Decolonising Cultural Studies


  • Rashmi Sawhney School of Business Studies and Social Sciences (SBSSS), CHRIST (Deemed to be University), India



Cultural Studies in India, Localising Curriculum


Written as a reflective account emerging from the process of reviewing and revamping an MA in English and Cultural Studies at Christ (Deemed to be University), Bangalore, in the year 2018-19, this essay takes the form of a tapestry woven out of four separate but related inquiries. Section I reflects upon the experience of having taught introductory courses in Cultural Studies (henceforth CS) in India and Ireland separated by a gap of 15 years, and germane questions of cultural specificity and curricula. Section II provides an overview of the available narratives of CS within India, focusing on the distinctive approach taken in each account. Section III looks at the relationship between CS, Postcolonial Studies (henceforth PS) and Subaltern Studies (henceforth SS), as they developed in play with one another in 1980s England and America. And Section IV comments on some wider institutional and creative practices of relevance, and the implications these hold for possible future directions of CS. In totality, the article attempts to assess what transformative wor


Alvares, C. (1979). Homo Faber: technology and culture in India, China and the west. Bombay: Allied Publishers.

Anderson, P. (Jul-Aug 2016). The heirs of Gramsci. New Left Review, 100. Available at issues/ II100/ articles/ perry-anderson-the-heirs-of-gramsci [Last accessed 20/06/2019].

Chaturvedi, V. (2000). Mapping Subaltern studies and the postcolonial. New York: Verso Books.

Fanon, F. ([1952] 2017). Black skins, white masks. London: Pluto Press.

Fanon, F. ([1961] 2001).The wretched of the earth. Penguin Modern Classics.

Guha, R. (1982). Subaltern studies I: writings on Indian history and society. New Delhi: OUP.

Guha, R. (1997) A subaltern studies reader (1986-1995). Minneapolis: University of Minnesota Press.

Hall, S. & Back, L. (July 2009). At home and not at home. Cultural Studies, 23(4), 658-687.

Hall, S. & Whannel, P. ([1964] 2018). The popular arts. Durham: Duke University Press.

Hall, S. (Jan-Feb 2010). Life and times of the new left review. New Left Review, 61. Available at https:// issues/ II61/ articles/stuart-hall-life-and-times-of-the-first-new-left. [Last Accessed 22/07/2019].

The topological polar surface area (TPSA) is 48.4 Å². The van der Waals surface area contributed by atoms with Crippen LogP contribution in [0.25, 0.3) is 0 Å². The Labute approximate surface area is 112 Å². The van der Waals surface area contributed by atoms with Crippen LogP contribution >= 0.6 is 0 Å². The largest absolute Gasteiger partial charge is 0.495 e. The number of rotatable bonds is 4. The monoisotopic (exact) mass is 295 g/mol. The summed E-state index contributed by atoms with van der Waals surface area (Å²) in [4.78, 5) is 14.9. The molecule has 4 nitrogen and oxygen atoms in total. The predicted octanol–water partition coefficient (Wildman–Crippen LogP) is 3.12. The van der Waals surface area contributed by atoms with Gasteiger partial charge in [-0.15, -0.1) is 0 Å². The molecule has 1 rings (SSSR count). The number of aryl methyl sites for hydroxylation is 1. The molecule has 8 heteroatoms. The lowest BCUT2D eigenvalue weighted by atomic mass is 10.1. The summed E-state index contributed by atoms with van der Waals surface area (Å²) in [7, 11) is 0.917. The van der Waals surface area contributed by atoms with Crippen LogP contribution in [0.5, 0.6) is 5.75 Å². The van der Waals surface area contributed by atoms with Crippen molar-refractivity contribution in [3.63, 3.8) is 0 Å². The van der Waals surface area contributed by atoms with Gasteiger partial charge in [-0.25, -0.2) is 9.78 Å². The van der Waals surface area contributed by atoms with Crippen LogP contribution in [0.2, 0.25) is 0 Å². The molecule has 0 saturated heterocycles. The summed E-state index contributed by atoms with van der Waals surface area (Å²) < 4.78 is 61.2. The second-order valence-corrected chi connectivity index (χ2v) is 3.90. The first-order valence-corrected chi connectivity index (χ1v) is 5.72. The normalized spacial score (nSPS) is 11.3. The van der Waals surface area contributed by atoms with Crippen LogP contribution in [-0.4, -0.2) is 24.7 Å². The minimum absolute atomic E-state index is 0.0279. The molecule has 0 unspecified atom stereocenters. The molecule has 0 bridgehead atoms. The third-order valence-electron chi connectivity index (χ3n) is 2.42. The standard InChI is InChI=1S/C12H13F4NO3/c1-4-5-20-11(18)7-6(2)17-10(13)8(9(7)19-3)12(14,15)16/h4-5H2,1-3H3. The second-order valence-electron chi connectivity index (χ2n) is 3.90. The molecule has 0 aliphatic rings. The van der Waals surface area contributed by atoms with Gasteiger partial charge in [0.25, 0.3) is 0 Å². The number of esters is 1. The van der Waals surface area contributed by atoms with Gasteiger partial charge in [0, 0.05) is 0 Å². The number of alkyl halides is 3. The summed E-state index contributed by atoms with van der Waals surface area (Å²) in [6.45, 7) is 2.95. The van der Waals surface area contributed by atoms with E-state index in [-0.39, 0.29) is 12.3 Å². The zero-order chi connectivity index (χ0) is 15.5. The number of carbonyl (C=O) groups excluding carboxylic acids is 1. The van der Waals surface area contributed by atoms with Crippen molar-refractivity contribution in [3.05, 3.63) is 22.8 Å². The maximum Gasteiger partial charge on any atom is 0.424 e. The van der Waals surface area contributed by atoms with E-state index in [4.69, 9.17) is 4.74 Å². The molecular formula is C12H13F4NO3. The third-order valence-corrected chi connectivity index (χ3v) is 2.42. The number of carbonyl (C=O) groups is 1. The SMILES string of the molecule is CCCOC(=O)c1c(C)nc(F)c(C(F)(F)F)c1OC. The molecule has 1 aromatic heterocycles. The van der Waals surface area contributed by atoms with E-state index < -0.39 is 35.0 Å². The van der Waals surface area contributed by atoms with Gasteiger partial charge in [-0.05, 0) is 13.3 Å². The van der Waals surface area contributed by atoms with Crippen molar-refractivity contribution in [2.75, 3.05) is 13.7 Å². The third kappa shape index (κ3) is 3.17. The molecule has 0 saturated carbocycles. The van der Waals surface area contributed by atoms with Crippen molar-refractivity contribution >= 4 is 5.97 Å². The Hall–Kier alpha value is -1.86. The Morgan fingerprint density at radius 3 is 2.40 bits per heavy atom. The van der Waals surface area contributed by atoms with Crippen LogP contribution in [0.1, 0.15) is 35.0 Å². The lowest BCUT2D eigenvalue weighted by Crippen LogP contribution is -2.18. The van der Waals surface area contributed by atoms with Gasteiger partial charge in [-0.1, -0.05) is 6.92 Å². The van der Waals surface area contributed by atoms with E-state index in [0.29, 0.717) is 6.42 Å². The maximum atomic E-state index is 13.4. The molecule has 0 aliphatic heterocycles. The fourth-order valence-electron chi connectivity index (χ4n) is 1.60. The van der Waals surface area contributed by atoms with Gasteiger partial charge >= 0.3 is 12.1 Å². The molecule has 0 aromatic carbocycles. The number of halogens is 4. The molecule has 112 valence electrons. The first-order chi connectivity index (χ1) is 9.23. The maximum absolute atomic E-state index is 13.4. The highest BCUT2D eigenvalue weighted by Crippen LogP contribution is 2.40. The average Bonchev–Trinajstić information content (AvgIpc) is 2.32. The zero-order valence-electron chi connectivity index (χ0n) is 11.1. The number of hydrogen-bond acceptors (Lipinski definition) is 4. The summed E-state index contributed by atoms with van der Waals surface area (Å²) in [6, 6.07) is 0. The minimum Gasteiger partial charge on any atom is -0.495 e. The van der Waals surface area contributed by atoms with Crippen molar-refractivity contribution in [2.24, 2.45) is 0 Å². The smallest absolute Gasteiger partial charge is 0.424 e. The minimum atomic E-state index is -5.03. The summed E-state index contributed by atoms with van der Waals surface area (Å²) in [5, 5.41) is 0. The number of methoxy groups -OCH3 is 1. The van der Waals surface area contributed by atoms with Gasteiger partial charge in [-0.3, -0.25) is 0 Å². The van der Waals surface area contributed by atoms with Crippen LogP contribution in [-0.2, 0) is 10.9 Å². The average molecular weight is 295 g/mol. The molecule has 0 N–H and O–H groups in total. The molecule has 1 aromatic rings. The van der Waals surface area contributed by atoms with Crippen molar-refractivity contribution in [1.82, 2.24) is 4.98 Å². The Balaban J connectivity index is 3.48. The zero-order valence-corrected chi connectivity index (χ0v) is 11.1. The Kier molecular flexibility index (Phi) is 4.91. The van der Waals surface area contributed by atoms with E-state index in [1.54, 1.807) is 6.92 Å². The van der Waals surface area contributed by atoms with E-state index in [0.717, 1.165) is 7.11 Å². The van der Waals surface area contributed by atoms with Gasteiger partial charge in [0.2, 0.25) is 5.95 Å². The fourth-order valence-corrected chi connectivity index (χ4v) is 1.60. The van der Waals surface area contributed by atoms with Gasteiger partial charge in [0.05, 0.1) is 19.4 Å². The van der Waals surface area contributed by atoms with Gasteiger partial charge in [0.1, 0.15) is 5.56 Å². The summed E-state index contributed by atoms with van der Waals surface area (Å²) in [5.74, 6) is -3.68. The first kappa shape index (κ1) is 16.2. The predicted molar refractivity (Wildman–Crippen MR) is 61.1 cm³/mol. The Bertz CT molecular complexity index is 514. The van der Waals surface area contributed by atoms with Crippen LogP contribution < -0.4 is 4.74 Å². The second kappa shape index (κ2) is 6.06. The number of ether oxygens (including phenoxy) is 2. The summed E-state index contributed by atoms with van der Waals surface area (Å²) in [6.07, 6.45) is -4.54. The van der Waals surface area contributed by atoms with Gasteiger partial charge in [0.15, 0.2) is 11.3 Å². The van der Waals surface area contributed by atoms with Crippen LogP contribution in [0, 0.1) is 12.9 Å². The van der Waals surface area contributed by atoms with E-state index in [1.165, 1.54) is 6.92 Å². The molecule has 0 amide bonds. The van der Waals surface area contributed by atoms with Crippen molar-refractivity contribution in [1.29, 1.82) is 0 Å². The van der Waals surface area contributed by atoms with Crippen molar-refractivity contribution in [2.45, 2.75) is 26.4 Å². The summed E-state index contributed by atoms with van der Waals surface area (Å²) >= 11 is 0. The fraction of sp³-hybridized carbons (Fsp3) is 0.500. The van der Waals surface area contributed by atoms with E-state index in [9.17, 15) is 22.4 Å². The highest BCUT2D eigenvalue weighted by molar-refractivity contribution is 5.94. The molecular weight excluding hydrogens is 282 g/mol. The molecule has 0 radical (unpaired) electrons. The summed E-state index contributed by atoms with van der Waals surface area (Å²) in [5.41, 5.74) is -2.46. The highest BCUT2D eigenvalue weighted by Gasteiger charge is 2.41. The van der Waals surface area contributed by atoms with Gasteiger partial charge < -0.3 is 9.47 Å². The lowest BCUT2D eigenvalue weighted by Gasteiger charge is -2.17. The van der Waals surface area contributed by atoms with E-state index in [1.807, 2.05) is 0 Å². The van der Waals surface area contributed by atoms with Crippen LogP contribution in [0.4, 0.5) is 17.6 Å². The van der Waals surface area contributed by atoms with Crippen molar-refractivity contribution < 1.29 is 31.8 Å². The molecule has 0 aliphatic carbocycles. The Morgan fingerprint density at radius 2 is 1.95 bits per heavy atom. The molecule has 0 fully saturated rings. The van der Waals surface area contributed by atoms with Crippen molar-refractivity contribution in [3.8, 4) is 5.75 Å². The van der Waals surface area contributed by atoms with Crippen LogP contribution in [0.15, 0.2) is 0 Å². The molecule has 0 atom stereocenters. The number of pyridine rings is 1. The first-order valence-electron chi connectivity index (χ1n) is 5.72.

Hsing-Chen, K. (2015). Asia as method. In T. Niranjana & W. Xiaoming, (Eds.), Genealogies of the Asian present: situating Inter-Asia cultural studies, pp. 57-75. Hyderabad: Orient Blackswan,.

Kothari, R. & Snell, R. (Eds.). (2011). CChutnifying English: The phenomenon of Hinglish. New Delhi: Penguin.

Lal, V. (1996). South Asian cultural studies: A bibliography. New Delhi: Manohar Books.

Nandy, A. ([1980] 1995). Alternative sciences: creativity and authenticity in two Indian scientists. New Delhi: OUP.

Niranjana, T. & Xiaoming, W. (Eds.) (2015). Genealogies of the Asian present: situating Inter-Asia cultural studies. Hyderabad: Orient Blackswan.

Prasad, M. (2015). Cultural studies in India. In T. Niranjana & W. Xiaoming, (Eds.), Genealogies of the Asian present: situating Inter-Asia cultural studies, pp. 153-70. Hyderabad: Orient Blackswan,.

Radhakrishnan, R. (2008). Cultural studies in India: A preliminary report on institutionalisation. Bangalore: CSCS.

Said, E. (1978). Orientalism. New York: Pantheon Books.

Sardar, Z. & Van Loon, B. (1998). introducing cultural studies: A graphic guide. Michigan: Totem Books.

Sarkar, S. (1968). The thoughts of Gramsci. Mainstream, 7, 17-26.

Tamari, T. (2006). Cultural studies in Japan: An interview with Shyunya Yoshimi. Theory, Culture & Society, 23(7–8), 305–314.

Tharu, S. (2012). Problematics of the popular in contemporary India. Available at [Last accessed 9/06/2019].

Thompson, E.P. (1963). The making of the English working class. New York: Vintage Books.

Uberoi, J. S. (1978). Science and culture. New Delhi: OUP.

William, R. ([1958] 1983). Culture and society. New York: Columbia University Press.